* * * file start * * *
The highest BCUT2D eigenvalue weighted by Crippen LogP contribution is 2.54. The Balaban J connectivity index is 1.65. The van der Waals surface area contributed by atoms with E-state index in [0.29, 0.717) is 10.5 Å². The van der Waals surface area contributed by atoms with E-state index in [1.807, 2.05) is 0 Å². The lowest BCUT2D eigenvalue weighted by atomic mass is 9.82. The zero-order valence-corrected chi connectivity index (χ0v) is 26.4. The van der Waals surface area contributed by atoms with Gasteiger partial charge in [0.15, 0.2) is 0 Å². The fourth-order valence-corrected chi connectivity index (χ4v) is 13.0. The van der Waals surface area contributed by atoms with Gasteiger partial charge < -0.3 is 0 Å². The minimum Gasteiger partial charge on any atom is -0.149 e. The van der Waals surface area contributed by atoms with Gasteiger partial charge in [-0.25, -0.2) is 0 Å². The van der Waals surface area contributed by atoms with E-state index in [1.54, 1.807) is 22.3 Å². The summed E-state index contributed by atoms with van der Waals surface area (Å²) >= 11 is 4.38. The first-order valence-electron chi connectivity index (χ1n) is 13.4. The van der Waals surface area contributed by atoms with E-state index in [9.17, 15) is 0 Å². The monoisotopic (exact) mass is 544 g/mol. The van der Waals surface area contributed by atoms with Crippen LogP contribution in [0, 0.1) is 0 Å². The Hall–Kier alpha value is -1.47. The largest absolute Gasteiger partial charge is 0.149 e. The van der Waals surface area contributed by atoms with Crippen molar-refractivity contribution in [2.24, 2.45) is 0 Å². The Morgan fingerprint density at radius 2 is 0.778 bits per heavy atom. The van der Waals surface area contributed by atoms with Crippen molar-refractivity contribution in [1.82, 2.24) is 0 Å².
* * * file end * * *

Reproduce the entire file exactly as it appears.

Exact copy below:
The highest BCUT2D eigenvalue weighted by Crippen LogP contribution is 2.54. The Balaban J connectivity index is 1.65. The van der Waals surface area contributed by atoms with E-state index in [0.29, 0.717) is 10.5 Å². The van der Waals surface area contributed by atoms with E-state index in [1.807, 2.05) is 0 Å². The lowest BCUT2D eigenvalue weighted by atomic mass is 9.82. The zero-order valence-corrected chi connectivity index (χ0v) is 26.4. The van der Waals surface area contributed by atoms with Gasteiger partial charge in [0.15, 0.2) is 0 Å². The fourth-order valence-corrected chi connectivity index (χ4v) is 13.0. The van der Waals surface area contributed by atoms with Gasteiger partial charge < -0.3 is 0 Å². The minimum Gasteiger partial charge on any atom is -0.149 e. The van der Waals surface area contributed by atoms with Gasteiger partial charge in [-0.25, -0.2) is 0 Å². The van der Waals surface area contributed by atoms with E-state index in [1.54, 1.807) is 22.3 Å². The summed E-state index contributed by atoms with van der Waals surface area (Å²) >= 11 is 4.38. The first-order valence-electron chi connectivity index (χ1n) is 13.4. The van der Waals surface area contributed by atoms with E-state index in [9.17, 15) is 0 Å². The monoisotopic (exact) mass is 544 g/mol. The van der Waals surface area contributed by atoms with Crippen LogP contribution in [0, 0.1) is 0 Å². The Hall–Kier alpha value is -1.47. The largest absolute Gasteiger partial charge is 0.149 e. The van der Waals surface area contributed by atoms with Crippen molar-refractivity contribution in [2.24, 2.45) is 0 Å². The Morgan fingerprint density at radius 2 is 0.778 bits per heavy atom. The van der Waals surface area contributed by atoms with Crippen molar-refractivity contribution in [1.82, 2.24) is 0 Å².